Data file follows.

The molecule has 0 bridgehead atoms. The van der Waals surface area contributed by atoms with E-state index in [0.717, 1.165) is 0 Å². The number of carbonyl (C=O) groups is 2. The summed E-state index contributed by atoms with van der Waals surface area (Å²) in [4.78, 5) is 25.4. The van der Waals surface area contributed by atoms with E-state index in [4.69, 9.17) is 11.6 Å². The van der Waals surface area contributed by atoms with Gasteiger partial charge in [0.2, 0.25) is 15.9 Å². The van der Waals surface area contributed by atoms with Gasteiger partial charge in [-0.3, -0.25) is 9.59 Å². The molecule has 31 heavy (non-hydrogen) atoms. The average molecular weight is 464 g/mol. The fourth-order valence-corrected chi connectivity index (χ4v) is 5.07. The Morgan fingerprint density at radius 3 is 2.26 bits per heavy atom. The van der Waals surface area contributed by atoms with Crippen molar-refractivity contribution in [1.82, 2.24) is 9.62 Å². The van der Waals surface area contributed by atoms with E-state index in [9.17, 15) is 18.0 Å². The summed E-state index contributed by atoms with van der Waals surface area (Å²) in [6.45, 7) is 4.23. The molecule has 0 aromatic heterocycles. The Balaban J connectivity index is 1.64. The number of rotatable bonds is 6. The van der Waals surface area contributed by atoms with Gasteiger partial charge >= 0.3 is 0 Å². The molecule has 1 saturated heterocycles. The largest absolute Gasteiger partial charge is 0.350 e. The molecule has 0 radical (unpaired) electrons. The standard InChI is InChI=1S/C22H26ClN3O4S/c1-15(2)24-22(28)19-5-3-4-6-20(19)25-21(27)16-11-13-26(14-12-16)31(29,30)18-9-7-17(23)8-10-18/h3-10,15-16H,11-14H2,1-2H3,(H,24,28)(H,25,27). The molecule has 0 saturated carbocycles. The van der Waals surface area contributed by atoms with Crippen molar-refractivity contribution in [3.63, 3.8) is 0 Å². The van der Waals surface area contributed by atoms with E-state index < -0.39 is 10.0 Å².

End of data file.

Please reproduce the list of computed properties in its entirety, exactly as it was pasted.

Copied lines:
The molecule has 0 bridgehead atoms. The van der Waals surface area contributed by atoms with E-state index in [0.717, 1.165) is 0 Å². The number of carbonyl (C=O) groups is 2. The summed E-state index contributed by atoms with van der Waals surface area (Å²) in [4.78, 5) is 25.4. The van der Waals surface area contributed by atoms with E-state index in [4.69, 9.17) is 11.6 Å². The van der Waals surface area contributed by atoms with Gasteiger partial charge in [0.2, 0.25) is 15.9 Å². The van der Waals surface area contributed by atoms with Gasteiger partial charge in [-0.3, -0.25) is 9.59 Å². The molecule has 31 heavy (non-hydrogen) atoms. The average molecular weight is 464 g/mol. The fourth-order valence-corrected chi connectivity index (χ4v) is 5.07. The Morgan fingerprint density at radius 3 is 2.26 bits per heavy atom. The van der Waals surface area contributed by atoms with Crippen molar-refractivity contribution in [1.82, 2.24) is 9.62 Å². The van der Waals surface area contributed by atoms with E-state index in [9.17, 15) is 18.0 Å². The summed E-state index contributed by atoms with van der Waals surface area (Å²) in [6.45, 7) is 4.23. The molecule has 0 aromatic heterocycles. The Balaban J connectivity index is 1.64. The number of rotatable bonds is 6. The van der Waals surface area contributed by atoms with Gasteiger partial charge >= 0.3 is 0 Å². The molecule has 1 saturated heterocycles. The largest absolute Gasteiger partial charge is 0.350 e. The molecule has 0 radical (unpaired) electrons. The standard InChI is InChI=1S/C22H26ClN3O4S/c1-15(2)24-22(28)19-5-3-4-6-20(19)25-21(27)16-11-13-26(14-12-16)31(29,30)18-9-7-17(23)8-10-18/h3-10,15-16H,11-14H2,1-2H3,(H,24,28)(H,25,27). The molecule has 0 saturated carbocycles. The van der Waals surface area contributed by atoms with Crippen molar-refractivity contribution in [3.63, 3.8) is 0 Å². The van der Waals surface area contributed by atoms with E-state index < -0.39 is 10.0 Å².